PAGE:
The spread of a computer virus is determined by many factors. In this demonstration you can experiment with different scenarios to discover and how their impact might be minimized.
In this model, the nodes represent the computers/hubs/routers and the links represent the connectivity. To study the spreading of viruses, we generate various artificial network structures, namely the random, tree, small world (Watts and Strogatz.; 1998) and scale-free (Barabasi and Albert; 1999).
A virus is a program which has the ability to spread between computers by replicating itself. A virus works by copying itself into other clean programs and spreads to previously uninfected computers when its host is copied to them. A virus can spread when(Wikipedia; 2005)(Pastor-Satorras and Vespignani; 2004):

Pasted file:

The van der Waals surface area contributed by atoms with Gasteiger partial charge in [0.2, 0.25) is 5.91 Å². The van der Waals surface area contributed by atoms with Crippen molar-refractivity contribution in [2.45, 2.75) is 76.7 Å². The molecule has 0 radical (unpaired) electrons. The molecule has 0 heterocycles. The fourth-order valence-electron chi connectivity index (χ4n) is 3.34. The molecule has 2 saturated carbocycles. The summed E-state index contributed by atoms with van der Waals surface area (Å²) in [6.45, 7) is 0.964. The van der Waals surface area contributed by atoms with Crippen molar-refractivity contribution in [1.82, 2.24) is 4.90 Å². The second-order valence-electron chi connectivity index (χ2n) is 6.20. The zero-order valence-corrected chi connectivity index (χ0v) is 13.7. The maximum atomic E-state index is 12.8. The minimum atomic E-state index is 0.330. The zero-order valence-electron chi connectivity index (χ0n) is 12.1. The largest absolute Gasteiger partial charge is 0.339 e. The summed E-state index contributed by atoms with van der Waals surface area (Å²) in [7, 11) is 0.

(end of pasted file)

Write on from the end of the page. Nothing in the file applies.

- a user carries it over the network;
- it is carried on a removable disk;
- another computer accesses an infected file on a network file system;
- it itself self-replicating without needing to be transferred as part of a host (worm).
How to use the simulation
On the control panel on the right, selects the type of network to generate.
- Random. Connectivity (0 – 1)
- Tree. Branches (>= 2)
- Small world. K (>= 1) and shortcut (0 – 1)
- Scale free.
You can also configure other settings:
- Number of nodes (>= 30): the number of computers
- Number of viruses (>= 1): the number of virus(s)
- Update scheme:
- Simultaneous: Parallel update. Computers states are all updated in parallel, at the same time.
- Succeeding: Random connected pair is picked at each time step
- Target node: the type of node to be infected at the release of a virus
- Richest node: Node with the highest degree
- Random node: Any node in the network
- A (0 – 1): Rate of this virus infection
- B (0 – 1): Rate of recovering from this virus
- C (0 – 1): Probability of a computer is patched when after a patch is available for this virus
- Attack time: Time when the virus is released to the system
- Patch time: Time when a patch is released for this virus